Oh . dear . lord . almighty – it’s April 15th and for the first time in my entire life I am forced to do my own taxes (our taxes to be exact.) For reasons that I would rather not go into, this is the first year we have had to deal with the complexities of the meandering maze of confusion that is our tax system in the fine U.S. of A.
Compounding our already precarious situation in handling this on our own, we have all kinds of additional forms since both Eric and I are self-employed and not exactly the best record keepers (we do save all receipts and in general keep a running tab of things). For some godforsaken reason Eric decided I would be the one to handle this. I imagine like changing diapers, it’s a smelly, labor intensive job that I am better suited to handle. Or so Eric professes.
Let it be said here and for the record: next year Eric has agreed that due to the elevating volume of “piss offs,” “leave me alone,” and “stop distracting me,” we are in consensus that this is a job better left to those who didn’t fail senior year algebra.
Anyway, it was suggested that we use one of those tax program thingys for the computer, and I really thing that was a good choice. For $56 bucks at Sam’s Club, I can be almost 62.37% sure that what I am submitting in about two hours will be sort of accurate.
I bought TurboTax Premier and I am quite satisfied that it is a well made product. Rather than fiddling with all the individual forms, guessing what the IRS wants to know and then having to hand record all the data, this program does it all. It asks questions that lead further down the rabbit hole of mysterious schedule C’s, EIC’s, SE’s, 2441, 1040’s oh.my.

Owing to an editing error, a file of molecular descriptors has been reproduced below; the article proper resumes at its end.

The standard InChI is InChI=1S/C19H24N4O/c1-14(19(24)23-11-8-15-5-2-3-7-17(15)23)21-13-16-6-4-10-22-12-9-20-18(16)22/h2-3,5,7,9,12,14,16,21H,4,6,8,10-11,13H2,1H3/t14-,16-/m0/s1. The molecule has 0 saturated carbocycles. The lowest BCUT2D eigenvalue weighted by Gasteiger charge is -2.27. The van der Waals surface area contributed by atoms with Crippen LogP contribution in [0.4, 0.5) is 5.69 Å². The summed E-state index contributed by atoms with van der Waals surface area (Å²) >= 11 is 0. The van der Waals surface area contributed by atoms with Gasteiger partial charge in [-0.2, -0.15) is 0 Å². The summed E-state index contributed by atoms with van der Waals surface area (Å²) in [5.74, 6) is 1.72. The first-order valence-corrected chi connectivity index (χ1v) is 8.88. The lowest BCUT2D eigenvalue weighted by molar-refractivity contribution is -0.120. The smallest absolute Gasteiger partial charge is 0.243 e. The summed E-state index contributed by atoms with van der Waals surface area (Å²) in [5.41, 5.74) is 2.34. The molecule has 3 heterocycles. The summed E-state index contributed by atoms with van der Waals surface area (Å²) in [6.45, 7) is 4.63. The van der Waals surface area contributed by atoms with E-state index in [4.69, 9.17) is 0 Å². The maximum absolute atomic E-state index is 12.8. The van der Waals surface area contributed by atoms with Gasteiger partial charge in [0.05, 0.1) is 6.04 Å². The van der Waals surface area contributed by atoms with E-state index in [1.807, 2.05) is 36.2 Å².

There are some confusing elements to it. I didn’t like the way the State Tax portion was presented, in fact that is WAY more confusing than the Federal forms. There’s this RITA crap and heaven only knows what you are supposed to do with that. It’s important to also mention that this is a computer program, and while it is pretty self-explanatory, it’s still one more computer program that you need to know and understand.
I would recommend a couple of things – keep your records in a secure place and EVERYTIME you receive a statement that you know you will need at tax time, file it immediately. Keep good records of anything that you might be able to deduct like child care expenses, some home improvements, and of course if you have a home office, be very careful what you claim – this is a redflag for the IRS.
Most importantly, don’ t wait until the last minute to do this detail-oriented shit, as it will cause not only marital dischord, but possibly permanent brain injury.
Good Luck and don’t let the tax man get ya!!